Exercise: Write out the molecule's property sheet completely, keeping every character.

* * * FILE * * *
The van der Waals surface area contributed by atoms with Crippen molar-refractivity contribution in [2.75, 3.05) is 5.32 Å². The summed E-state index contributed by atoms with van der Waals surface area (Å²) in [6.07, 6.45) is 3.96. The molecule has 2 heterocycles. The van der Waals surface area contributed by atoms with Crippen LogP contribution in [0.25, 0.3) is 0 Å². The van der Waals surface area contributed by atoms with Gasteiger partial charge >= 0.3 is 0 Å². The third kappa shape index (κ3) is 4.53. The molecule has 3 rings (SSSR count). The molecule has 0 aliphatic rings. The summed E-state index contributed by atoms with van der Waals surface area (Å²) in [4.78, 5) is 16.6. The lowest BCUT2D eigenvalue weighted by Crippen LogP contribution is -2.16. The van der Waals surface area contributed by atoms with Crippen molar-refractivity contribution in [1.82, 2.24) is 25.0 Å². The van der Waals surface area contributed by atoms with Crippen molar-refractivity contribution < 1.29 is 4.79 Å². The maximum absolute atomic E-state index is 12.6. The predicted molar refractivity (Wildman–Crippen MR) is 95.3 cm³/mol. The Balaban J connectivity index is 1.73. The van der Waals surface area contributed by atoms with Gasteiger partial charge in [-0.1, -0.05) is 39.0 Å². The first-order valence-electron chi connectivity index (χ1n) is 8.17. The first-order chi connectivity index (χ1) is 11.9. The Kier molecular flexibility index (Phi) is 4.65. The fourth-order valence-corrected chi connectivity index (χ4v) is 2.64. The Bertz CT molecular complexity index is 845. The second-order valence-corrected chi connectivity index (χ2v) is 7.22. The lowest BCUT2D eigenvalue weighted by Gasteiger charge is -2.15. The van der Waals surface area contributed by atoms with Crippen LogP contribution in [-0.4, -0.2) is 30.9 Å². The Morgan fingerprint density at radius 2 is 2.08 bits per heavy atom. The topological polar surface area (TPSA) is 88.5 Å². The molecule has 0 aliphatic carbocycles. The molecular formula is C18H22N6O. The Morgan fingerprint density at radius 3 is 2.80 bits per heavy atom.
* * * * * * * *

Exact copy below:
The van der Waals surface area contributed by atoms with Crippen molar-refractivity contribution in [2.75, 3.05) is 5.32 Å². The summed E-state index contributed by atoms with van der Waals surface area (Å²) in [6.07, 6.45) is 3.96. The molecule has 2 heterocycles. The van der Waals surface area contributed by atoms with Crippen LogP contribution in [0.25, 0.3) is 0 Å². The van der Waals surface area contributed by atoms with Gasteiger partial charge >= 0.3 is 0 Å². The third kappa shape index (κ3) is 4.53. The molecule has 3 rings (SSSR count). The molecule has 0 aliphatic rings. The summed E-state index contributed by atoms with van der Waals surface area (Å²) in [4.78, 5) is 16.6. The lowest BCUT2D eigenvalue weighted by Crippen LogP contribution is -2.16. The van der Waals surface area contributed by atoms with Crippen molar-refractivity contribution in [1.82, 2.24) is 25.0 Å². The van der Waals surface area contributed by atoms with Crippen molar-refractivity contribution < 1.29 is 4.79 Å². The maximum absolute atomic E-state index is 12.6. The predicted molar refractivity (Wildman–Crippen MR) is 95.3 cm³/mol. The Balaban J connectivity index is 1.73. The van der Waals surface area contributed by atoms with Gasteiger partial charge in [-0.1, -0.05) is 39.0 Å². The first-order valence-electron chi connectivity index (χ1n) is 8.17. The first-order chi connectivity index (χ1) is 11.9. The Kier molecular flexibility index (Phi) is 4.65. The fourth-order valence-corrected chi connectivity index (χ4v) is 2.64. The Bertz CT molecular complexity index is 845. The second-order valence-corrected chi connectivity index (χ2v) is 7.22. The lowest BCUT2D eigenvalue weighted by Gasteiger charge is -2.15. The van der Waals surface area contributed by atoms with Crippen LogP contribution in [-0.4, -0.2) is 30.9 Å². The Morgan fingerprint density at radius 2 is 2.08 bits per heavy atom. The topological polar surface area (TPSA) is 88.5 Å². The molecule has 0 aliphatic carbocycles. The molecular formula is C18H22N6O. The Morgan fingerprint density at radius 3 is 2.80 bits per heavy atom.